What Would Mike Say?

A friend messaged me today out of the blue. She was in CELP when I was in Headwaters, in 2009. She said she was thinking of her next steps and asked “what would Mike do?” We exchanged a few messaged reminiscing about Mike’s mischievous ways, his smile, and sense of peace and optimism with life. It reminded her of the book Why is God Laughing? (because he gets the joke). It reminded me of the book The Music Lesson (where a music teacher, Mike, makes a journey out of the point of music). These connections to literature remind me of quote Paul pulled from Halfway Man about weaving landscape and narrative. I felt deeply moved by this brief conversation, and, naturally, it sparked a flurry of memories for me. I re-read the 2010 Pathways issue, Zocalo’s blog post from 2015, sifted through photos, only to arrive here, my own journey through writing.

I have to admit, I’ve never stopped to ask myself what a conversation with Mike might be like today. I have been so focused on finding my own mentors, carving my own journeys, and creating my own communities that I never really thought about what he’d have to say about it all. I feel like he’d probably tell me to have more fun.

“So… what’s in the news?” he’d say, with a smirk and arms outstretched, briefly, only lowered to pull one leg over the over and sit with his hands clasped. He’d wiggle his nose, blink, and then tilt his head to the side and wait for one of us to speak up.

Mike, the news right now is wild. I had to stop tuning in daily because it feels like a constant crisis. I think if you were here during this pandemic you’d be in full force to get people outside. More access to trails and rivers and trees, I’d think.

I wonder if you would have made a new trail somewhere in Arkell/Eden Mills since they are getting so busy. Perhaps maintain the popular ones. Or spend time in a tent somewhere.

I’m sure you’d have things to say about the whole stove-in-the-winter-tent issue that came up last year. Warmth, after all, was the point of a hot-tent.

You would not believe that the other day I told my friend about The Hero’s Journey. It came up naturally in conversation and I probably butchered the description. But the wild thing is that the next day she read about it in the book she’s reading. That prompted me to get the audiobook. I feel like you’d tell me to find a physical copy somewhere.

I returned home, Mike, 10 years after we embarked on our journey to The Source. But I’m still returning. I think that this is the fourth story that you told Paul hadn’t happened yet. It’s all your students returning home, in their own time. We trickle back, one by one, to visit the old places that were so sacred. Edgewood. The boathouse for ice cream. Your solo spot. Sacred places from sacred journeys.

I live by the river now, by the way. Close to the mill where we did our interview. Imagine I could interview you today?! You’d give me such fantastic prompts, challenges, and insights to wrestle with, I’m sure. You’d probably tell me to be a musician instead of a scholar. Music was important to you. I think you’d like the role of pedagogical consultant though. I get to mentor other people, hopefully. And I think you’d like what’s happening in early learning in terms of emergent curriculum, pedagogical documentation, and risky play. We would have some fascinating conversations.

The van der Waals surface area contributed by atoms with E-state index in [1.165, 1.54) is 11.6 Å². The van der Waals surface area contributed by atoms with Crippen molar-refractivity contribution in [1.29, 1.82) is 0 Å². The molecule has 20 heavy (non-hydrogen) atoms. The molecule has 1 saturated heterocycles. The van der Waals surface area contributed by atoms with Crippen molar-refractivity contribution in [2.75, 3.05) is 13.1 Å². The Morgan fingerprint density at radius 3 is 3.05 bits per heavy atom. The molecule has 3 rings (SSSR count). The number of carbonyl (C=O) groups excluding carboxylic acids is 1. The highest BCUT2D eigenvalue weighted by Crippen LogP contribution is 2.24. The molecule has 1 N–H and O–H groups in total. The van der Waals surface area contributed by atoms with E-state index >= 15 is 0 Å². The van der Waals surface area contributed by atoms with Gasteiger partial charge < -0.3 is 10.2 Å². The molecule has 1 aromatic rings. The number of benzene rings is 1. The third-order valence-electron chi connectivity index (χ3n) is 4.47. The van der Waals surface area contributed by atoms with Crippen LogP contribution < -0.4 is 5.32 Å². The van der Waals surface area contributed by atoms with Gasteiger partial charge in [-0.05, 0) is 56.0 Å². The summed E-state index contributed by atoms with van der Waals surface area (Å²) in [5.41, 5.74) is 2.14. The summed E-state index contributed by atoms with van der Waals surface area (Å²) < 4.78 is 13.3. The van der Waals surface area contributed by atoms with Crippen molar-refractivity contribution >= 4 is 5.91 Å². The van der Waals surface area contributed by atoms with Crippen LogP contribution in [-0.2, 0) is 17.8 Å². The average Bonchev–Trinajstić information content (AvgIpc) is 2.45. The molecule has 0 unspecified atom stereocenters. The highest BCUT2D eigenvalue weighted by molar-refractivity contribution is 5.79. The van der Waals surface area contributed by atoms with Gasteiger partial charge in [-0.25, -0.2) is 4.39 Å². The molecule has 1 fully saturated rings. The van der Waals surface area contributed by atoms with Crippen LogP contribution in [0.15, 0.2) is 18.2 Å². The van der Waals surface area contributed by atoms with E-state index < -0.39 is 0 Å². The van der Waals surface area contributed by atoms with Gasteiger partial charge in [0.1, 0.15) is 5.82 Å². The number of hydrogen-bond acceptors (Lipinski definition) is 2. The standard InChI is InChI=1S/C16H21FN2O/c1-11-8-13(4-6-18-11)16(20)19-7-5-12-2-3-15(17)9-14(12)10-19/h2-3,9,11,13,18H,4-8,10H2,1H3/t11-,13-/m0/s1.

I’ve learned so much wisdom from Paul, you know. He doesn’t carry your relationship lightly. He is moved, deeply, by his love for you. We all are.

“We were so in love with each other”. That rings in my ears from time to time. It’s something my friend said to me a year ago, at an Outdoor Ed conference, as we reminisced about you back then. That was the magic you created for us in your programs. It was beyond community and activism. It was poetry. It was belonging. It was transformational.

I wonder what you’d think of this blog and my writing. My songs. My presentations. My research. My work ethic. My break down a few years ago. I wonder if I would have ever attended COEO in 2020 or if it would have happened at a different time. I wonder if I would have never failed Uni Geography. I wonder if I would have gone to Queens. I wonder, if you had lived longer, when I would have returned home. I suspect it would have been so much later.

Noticing my own sense of wonder makes me proud. I feel like it would make you proud, too.

Your sense of wonder is one of the things that sustains me today. Alongside your hard work was your visionary style, compassionate leadership, and commitment to reflection and documentation. Reading your writing today demonstrates how deeply you had journeyed with your ideas. You showed us that at 17 we could get published, noticed even, if we journey to the source and offer something meaningful for our community. You showed us that we had the strength, ideas, and endurance to create innovative solutions to the world’s problems. You made us into the farmers, engineers, entrepreneurs, partners, architects, teachers, nurses, and community partners we are today because, to you, were always those things.

Thank you for showing me the power of an authentic educator, father, lover, and community dweller.

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